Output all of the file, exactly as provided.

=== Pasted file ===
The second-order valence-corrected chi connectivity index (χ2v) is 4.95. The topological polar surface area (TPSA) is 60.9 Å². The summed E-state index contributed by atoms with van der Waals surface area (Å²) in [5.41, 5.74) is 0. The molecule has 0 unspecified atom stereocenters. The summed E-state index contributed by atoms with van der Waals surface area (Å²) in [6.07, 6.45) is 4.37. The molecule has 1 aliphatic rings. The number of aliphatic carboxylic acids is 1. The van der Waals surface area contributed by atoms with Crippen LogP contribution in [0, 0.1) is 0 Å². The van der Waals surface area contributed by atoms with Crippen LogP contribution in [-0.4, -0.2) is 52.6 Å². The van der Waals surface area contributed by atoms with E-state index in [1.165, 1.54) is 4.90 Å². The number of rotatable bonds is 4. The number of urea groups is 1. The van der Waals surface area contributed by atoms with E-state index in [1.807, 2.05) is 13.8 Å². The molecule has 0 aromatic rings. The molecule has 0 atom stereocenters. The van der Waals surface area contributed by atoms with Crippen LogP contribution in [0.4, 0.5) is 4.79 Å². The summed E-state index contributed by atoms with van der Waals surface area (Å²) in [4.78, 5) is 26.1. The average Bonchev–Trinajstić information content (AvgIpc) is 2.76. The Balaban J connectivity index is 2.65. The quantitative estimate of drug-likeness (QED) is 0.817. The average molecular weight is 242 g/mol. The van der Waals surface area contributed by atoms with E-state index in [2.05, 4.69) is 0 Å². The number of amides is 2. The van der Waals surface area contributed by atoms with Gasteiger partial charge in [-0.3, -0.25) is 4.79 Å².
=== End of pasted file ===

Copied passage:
The second-order valence-corrected chi connectivity index (χ2v) is 4.95. The topological polar surface area (TPSA) is 60.9 Å². The summed E-state index contributed by atoms with van der Waals surface area (Å²) in [5.41, 5.74) is 0. The molecule has 0 unspecified atom stereocenters. The summed E-state index contributed by atoms with van der Waals surface area (Å²) in [6.07, 6.45) is 4.37. The molecule has 1 aliphatic rings. The number of aliphatic carboxylic acids is 1. The van der Waals surface area contributed by atoms with Crippen LogP contribution in [0, 0.1) is 0 Å². The van der Waals surface area contributed by atoms with Crippen LogP contribution in [-0.4, -0.2) is 52.6 Å². The van der Waals surface area contributed by atoms with E-state index in [1.165, 1.54) is 4.90 Å². The number of rotatable bonds is 4. The number of urea groups is 1. The van der Waals surface area contributed by atoms with E-state index in [1.807, 2.05) is 13.8 Å². The molecule has 0 aromatic rings. The molecule has 0 atom stereocenters. The van der Waals surface area contributed by atoms with Crippen LogP contribution in [0.4, 0.5) is 4.79 Å². The summed E-state index contributed by atoms with van der Waals surface area (Å²) in [4.78, 5) is 26.1. The average Bonchev–Trinajstić information content (AvgIpc) is 2.76. The Balaban J connectivity index is 2.65. The quantitative estimate of drug-likeness (QED) is 0.817. The average molecular weight is 242 g/mol. The van der Waals surface area contributed by atoms with E-state index in [2.05, 4.69) is 0 Å². The number of amides is 2. The van der Waals surface area contributed by atoms with Gasteiger partial charge in [-0.3, -0.25) is 4.79 Å².